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Mayes sends No. 16 Arizona past Duquesne 67-59

Duquesne's B.J. Monteiro (23) tries to dribble around Arizona's Jesse Perry (33) during the first half of an NCAA college basketball game at the McKale Center, Wednesday, Nov. 9, 2011, in Tucson, Ariz. Duquesne's B.J. Monteiro (23) tries to dribble around Arizona's Jesse Perry (33) during the first half of an NCAA college basketball game at the McKale Center, Wednesday, Nov. 9, 2011, in Tucson, Ariz. (AP Photo/Wily Low)
By John Marshall
AP Basketball Writer / November 10, 2011

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TUCSON, Ariz.—Jordin Mayes spent most of last season overshadowed, like everyone else, by Derrick Williams. He started this season in the same situation, this time in the back seat behind Arizona's four heralded freshmen.

If Mayes keeps shooting this way, he may finally start getting some "sugar."

Quickly developing into Arizona's go-to player, Mayes keyed a second-half run for the second straight game, scoring 14 of his 19 points in the final 20 minutes to help the 16th-ranked Wildcats pull away from Duquesne for a 67-59 victory Wednesday night.

"He gets no sugar," Arizona coach Sean Miller said. "He came here, no one asked me about him, he just did his job. Year 1 became Year 2, still no sugar, yet the guy does a good job and I'm glad we have him on our team."

Arizona (2-0) struggled against the Dukes' frenetic pressure early, managing to keep it close thanks to a smothering defense.

Jesse Perry solidified his role as the Wildcats' most consistent player early in the season, notching his second straight double-double with 11 points and 11 rebounds.

Freshman Angelo Chol had another productive game, keeping numerous balls alive while grabbing seven rebounds and scoring six points.

But Mayes was the difference, again.

The sophomore had some big games during the Wildcats' run to the NCAA tournament regional final last season, but missed three months of the offseason due to a broken foot. Mayes has progressively gotten better since practice started and opened the season by triggering a big run in Arizona's win over Valparaiso.

With the Wildcats struggling against another smaller program, he again took over, scoring nine points in a 3-minute span to push Arizona's tenuous lead upward. Mayes got it started with a runner along the baseline and put the Wildcats up 57-48 on a drive-and-kick 3-pointer -- his fourth of the game -- with 4 1/2 minutes left.

"Coach stays in my ear, hyping me and telling me to stay confident," said Mayes, who was 4 of 7 from beyond the arc. "I'm going to play my game the way he wants me to play and help the team the best possible way."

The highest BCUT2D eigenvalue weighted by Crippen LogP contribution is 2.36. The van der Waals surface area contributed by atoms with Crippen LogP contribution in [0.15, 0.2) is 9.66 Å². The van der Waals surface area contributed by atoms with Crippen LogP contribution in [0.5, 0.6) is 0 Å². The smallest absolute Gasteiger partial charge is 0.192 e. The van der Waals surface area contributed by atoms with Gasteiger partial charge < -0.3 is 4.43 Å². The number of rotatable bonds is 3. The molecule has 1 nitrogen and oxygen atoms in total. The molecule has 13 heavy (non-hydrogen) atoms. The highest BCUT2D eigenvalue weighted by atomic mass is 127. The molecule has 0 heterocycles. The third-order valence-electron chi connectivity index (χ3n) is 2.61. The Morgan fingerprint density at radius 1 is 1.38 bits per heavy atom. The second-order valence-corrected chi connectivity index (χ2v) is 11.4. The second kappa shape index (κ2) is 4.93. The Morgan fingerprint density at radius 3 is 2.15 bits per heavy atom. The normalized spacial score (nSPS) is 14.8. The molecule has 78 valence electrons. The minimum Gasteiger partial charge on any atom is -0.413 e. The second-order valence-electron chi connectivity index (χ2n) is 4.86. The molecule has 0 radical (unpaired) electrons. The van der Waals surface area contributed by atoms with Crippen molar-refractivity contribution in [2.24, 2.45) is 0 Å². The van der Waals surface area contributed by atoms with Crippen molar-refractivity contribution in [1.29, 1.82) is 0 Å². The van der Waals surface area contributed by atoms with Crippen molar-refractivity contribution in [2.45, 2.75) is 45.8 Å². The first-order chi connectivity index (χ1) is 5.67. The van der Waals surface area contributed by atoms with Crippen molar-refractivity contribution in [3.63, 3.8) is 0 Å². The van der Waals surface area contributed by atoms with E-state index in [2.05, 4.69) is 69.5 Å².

Mayes' game helped spoil Duquesne's season opener.

The Dukes (0-1) created havoc on defense, as usual, forcing Arizona into 20 turnovers. They just couldn't seem to make anything -- other than free throws in the first half -- going 4 of 25 from 3-point range while shooting 33 percent overall.

Eric Evans and Sean Johnson had 13 points each to lead Duquesne.

"It was frustrating -- we were missing so many open looks," Dukes coach Ron Everhart said. "We were working so hard offensively and getting open looks, but we couldn't convert."

Arizona has been a work in progress in its first season in three years without Williams, last year's Pac-10 player of the year.

A mix of young players and ones expected to fill bigger roles, the Wildcats were awful in losing to Seattle-Pacific in their first exhibition game, got a little better in a preseason win over Humboldt State and still better in beating Valparaiso on Monday.

Arizona certainly needed to continue the get-better-by-the-game trend against Duquesne.

The Dukes are small compared to the Wildcats, who aren't exactly giants, but they sure are quick.

Everhart has turned up the speed in his six seasons at Duquesne, creating a frenetic pace with full-court pressure that starts with the opening tip and doesn't stop until the final horn.

The Dukes are young in the frontcourt and have players off the bench adjusting to expanded roles, but they are a tough matchup for teams not used to playing at their pace.

Arizona handled the pressure early, but Duquesne kept coming and the Wildcats helped with some questionable decisions, leading to 11 first-half turnovers.

The Wildcats shot well when they got the ball into position, going 10 of 23 in the first half. Duquesne was just 8 for 30 from the field, yet led 30-28 at halftime thanks to 11-of-13 shooting on free throws.

The Dukes just couldn't keep it up in the second half, clanging more shots from the field and from the free throw line while the Wildcats pulled away behind Mayes.

"We know we can make those shots," Evans said. "We had a lot of good looks, but we just know we have to bounce back, get back in the gym and keep shooting. We're a better shooting team than we were tonight."

(This version corrects first-half shooting stats for both teams to reflect official statistics, which were delayed because of technical problems courtside)